I guess my book to my daughter also serves to remind us both not only of challenges that we will continue to face, but also certain harsh experiences of our ancestors. And, for me, the point of remembering these harsh experiences is to grow newly sensitive to others in desperate circumstances today, not only our direct "kin."

You describe many emotions and feelings in sites of solidarity that emerge in the book, something that is not quite empathy but also not quite anger.

I do clearly recognize the importance of anger among the oppressed and marginalized -- of ethically channeling and mobilizing that strong and fully justified feeling towards positive social change. But in addressing my daughter, I ultimately felt that anger alone would be insufficient.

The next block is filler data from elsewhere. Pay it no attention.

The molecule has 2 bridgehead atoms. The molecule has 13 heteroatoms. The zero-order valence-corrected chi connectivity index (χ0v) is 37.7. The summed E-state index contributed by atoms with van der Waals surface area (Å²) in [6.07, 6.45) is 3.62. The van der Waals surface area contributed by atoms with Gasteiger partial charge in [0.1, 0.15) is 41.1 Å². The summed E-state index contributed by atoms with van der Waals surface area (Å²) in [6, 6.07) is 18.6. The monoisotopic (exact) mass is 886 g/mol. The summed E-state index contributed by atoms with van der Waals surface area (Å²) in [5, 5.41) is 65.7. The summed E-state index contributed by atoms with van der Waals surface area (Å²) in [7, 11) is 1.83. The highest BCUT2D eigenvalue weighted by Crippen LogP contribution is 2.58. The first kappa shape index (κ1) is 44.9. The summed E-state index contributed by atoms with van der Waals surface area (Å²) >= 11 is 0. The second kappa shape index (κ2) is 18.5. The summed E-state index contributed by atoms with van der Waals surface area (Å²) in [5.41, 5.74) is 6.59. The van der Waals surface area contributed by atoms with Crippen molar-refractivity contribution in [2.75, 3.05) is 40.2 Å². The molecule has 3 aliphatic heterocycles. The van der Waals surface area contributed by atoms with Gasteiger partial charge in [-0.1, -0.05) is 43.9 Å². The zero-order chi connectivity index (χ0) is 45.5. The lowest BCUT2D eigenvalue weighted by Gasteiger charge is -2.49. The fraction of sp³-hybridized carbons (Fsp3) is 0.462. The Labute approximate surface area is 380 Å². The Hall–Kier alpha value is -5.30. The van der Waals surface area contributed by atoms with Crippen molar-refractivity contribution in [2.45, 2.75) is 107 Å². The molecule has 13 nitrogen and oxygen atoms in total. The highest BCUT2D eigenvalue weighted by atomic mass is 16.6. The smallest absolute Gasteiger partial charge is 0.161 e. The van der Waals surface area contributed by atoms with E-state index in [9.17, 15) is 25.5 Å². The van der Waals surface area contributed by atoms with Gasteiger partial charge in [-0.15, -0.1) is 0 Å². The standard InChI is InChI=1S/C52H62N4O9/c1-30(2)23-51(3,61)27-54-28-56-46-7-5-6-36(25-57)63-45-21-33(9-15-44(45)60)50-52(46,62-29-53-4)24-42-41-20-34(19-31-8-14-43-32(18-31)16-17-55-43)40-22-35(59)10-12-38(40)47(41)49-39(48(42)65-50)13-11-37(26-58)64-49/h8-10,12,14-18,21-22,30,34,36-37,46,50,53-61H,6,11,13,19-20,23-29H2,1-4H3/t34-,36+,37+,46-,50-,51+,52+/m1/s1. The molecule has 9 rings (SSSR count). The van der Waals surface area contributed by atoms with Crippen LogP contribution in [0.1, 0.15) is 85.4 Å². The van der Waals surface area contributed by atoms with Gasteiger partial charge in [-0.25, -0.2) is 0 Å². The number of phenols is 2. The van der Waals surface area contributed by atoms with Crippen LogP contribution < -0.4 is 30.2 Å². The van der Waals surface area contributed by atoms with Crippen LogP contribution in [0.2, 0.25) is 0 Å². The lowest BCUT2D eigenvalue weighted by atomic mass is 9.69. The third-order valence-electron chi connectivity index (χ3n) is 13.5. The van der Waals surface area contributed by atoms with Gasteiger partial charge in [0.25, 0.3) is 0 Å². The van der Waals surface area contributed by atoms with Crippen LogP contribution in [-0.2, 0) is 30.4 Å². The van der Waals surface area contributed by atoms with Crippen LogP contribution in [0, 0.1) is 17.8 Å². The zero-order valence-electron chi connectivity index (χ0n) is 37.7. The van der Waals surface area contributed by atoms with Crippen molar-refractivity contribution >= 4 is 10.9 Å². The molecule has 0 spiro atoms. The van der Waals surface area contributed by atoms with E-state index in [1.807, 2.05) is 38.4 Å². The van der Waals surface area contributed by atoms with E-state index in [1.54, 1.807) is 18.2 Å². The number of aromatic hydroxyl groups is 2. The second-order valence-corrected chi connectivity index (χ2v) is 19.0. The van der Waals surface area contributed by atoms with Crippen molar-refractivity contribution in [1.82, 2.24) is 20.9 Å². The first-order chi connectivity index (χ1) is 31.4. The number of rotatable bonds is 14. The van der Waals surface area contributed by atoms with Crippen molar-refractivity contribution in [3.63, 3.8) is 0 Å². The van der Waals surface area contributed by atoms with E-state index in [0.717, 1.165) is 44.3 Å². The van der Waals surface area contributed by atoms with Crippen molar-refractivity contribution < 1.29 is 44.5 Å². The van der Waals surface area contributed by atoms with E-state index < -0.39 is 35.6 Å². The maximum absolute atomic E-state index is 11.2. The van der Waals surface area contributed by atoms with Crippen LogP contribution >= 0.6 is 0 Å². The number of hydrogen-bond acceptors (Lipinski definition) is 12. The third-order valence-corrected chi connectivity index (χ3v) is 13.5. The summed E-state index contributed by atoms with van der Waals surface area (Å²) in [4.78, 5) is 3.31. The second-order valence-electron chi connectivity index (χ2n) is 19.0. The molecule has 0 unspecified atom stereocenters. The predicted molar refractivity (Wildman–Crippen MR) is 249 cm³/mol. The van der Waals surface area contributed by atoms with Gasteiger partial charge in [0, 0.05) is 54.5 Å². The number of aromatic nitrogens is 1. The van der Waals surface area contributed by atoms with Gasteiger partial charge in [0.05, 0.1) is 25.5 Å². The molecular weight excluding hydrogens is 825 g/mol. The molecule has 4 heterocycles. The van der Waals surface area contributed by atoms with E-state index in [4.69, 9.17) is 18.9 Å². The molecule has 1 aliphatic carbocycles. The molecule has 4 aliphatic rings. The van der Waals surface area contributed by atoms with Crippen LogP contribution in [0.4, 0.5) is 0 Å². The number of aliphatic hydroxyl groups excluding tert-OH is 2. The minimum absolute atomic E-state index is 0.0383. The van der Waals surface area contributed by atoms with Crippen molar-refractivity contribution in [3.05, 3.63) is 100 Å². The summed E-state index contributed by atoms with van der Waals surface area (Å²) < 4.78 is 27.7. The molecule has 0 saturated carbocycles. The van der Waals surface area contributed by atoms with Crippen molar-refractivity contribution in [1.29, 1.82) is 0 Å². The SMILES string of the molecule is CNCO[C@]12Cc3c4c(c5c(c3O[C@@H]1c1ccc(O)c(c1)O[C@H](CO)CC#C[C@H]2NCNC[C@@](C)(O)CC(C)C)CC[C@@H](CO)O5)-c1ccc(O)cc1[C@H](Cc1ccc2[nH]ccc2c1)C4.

I’m also now thinking of the way I began the book. I described an ordinary racist incident that I experience with my daughter when she was very young. A white woman treated me rudely while adding the justification, "I was born here.  I belong here." But my daughter either didn’t quite understand what any of this meant, and I needed to decide, in that moment, what to do. I could legitimately have expressed anger at what the woman had said to me. But I was also enjoying a precious moment together with my daughter and I wanted to protect her from the minor, but still hurtful, realities of racism. I ended up turning away from the woman, and pretending as if nothing had happened. But as I go on to explain in the book, my daughter saw through my act, and asked me, point blank, "What happened?" She read my silence and it concerned her. In a way, my book is an effort to confront silence, both personal and of the generations before me.